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Adventurer and entrepreneur JC Hemment was typical of the eminent Victorians of the mid-19th century. Born in England on January 28, 1862, Hemment was driven to succeed, powered with enthusiasm and inventiveness, and always pushing the boundaries of what he knew and did.

If he sounds like one of the American entrepreneurs who fueled our country’s rise to international prominence, he was one of their kind, and after coming to America, Hemment rubbed shoulders with many of the most prominent robber barons and captains of industry of the late 19th and early 20th century.

Restless, curious, and inventive, Hemment traveled widely, from the North Pole to big game safaris in remote Africa. His technical skills made him a natural photographer, and he traveled to Cuba, where he covered the Spanish-American War for Hearst Publications. Hemment even wrote a book about his adventures in the conflict called Cannon and Camera, which was published in 1898.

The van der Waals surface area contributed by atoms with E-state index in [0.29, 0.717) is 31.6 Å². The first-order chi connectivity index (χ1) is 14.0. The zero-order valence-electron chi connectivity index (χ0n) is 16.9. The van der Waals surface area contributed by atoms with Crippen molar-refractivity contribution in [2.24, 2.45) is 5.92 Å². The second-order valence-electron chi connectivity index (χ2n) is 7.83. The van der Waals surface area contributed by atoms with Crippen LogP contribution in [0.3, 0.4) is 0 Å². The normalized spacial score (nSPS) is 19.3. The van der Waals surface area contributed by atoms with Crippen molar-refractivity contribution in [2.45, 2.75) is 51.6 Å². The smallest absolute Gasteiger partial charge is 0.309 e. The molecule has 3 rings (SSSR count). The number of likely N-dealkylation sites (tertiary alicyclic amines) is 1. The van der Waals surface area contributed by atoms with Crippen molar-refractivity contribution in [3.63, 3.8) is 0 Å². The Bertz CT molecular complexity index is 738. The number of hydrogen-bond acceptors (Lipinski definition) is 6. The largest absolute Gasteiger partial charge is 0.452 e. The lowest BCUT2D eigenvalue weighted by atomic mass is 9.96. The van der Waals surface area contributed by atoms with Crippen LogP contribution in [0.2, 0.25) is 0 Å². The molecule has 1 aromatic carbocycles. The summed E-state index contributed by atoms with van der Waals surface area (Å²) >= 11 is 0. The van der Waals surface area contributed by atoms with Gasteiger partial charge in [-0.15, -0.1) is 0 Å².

Hemment’s association with horse racing began earlier than that, with photographs of important races, top-flight racehorses, and the people who owned, trained, and worked with them.

Keeneland librarian Cathy Schenck said that Hemment “is the first photographer I’ve found who was labeled as an official track photographer.”

He took that post first in 1890 with Monmouth and Sheepshead Bay racetracks. Later he became the track photographer for the Coney Island and Brooklyn jockey clubs, as well as Saratoga racetrack.

As such Hemment took photos of most of the great racehorses of the last decade of the 19th century and the first decade of the 20th. His racing photographs are bound into seven massive volumes that are located in the Keeneland library. Among the famous Thoroughbreds in those books are Domino, Hastings, Henry of Navarre, Colin, Sysonby, and Beldame.

As such, these volumes and the fragile photos in them are a treasure for racing and those who love its history and excitement.

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